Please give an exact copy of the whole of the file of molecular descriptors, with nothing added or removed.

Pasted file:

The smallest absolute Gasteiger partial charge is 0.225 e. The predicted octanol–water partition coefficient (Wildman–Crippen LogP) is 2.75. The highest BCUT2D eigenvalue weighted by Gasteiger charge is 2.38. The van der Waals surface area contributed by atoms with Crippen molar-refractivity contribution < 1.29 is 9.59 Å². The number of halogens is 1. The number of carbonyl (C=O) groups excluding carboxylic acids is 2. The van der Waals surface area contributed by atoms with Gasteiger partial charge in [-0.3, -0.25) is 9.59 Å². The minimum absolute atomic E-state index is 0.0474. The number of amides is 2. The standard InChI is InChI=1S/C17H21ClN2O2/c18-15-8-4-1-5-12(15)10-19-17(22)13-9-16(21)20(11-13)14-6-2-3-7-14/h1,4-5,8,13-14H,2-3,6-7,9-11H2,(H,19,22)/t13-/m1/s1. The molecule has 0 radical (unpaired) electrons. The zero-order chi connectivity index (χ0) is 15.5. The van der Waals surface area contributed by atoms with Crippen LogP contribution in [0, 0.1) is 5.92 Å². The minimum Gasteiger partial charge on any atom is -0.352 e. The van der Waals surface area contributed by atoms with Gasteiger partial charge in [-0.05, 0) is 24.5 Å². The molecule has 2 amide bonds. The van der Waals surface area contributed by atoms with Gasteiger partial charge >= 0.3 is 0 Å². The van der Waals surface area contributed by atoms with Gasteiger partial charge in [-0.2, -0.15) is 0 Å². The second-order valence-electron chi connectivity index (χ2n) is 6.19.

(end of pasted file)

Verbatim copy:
The smallest absolute Gasteiger partial charge is 0.225 e. The predicted octanol–water partition coefficient (Wildman–Crippen LogP) is 2.75. The highest BCUT2D eigenvalue weighted by Gasteiger charge is 2.38. The van der Waals surface area contributed by atoms with Crippen molar-refractivity contribution < 1.29 is 9.59 Å². The number of halogens is 1. The number of carbonyl (C=O) groups excluding carboxylic acids is 2. The van der Waals surface area contributed by atoms with Gasteiger partial charge in [-0.3, -0.25) is 9.59 Å². The minimum absolute atomic E-state index is 0.0474. The number of amides is 2. The standard InChI is InChI=1S/C17H21ClN2O2/c18-15-8-4-1-5-12(15)10-19-17(22)13-9-16(21)20(11-13)14-6-2-3-7-14/h1,4-5,8,13-14H,2-3,6-7,9-11H2,(H,19,22)/t13-/m1/s1. The molecule has 0 radical (unpaired) electrons. The zero-order chi connectivity index (χ0) is 15.5. The van der Waals surface area contributed by atoms with Crippen LogP contribution in [0, 0.1) is 5.92 Å². The minimum Gasteiger partial charge on any atom is -0.352 e. The van der Waals surface area contributed by atoms with Gasteiger partial charge in [-0.05, 0) is 24.5 Å². The molecule has 2 amide bonds. The van der Waals surface area contributed by atoms with Gasteiger partial charge >= 0.3 is 0 Å². The van der Waals surface area contributed by atoms with Gasteiger partial charge in [-0.2, -0.15) is 0 Å². The second-order valence-electron chi connectivity index (χ2n) is 6.19.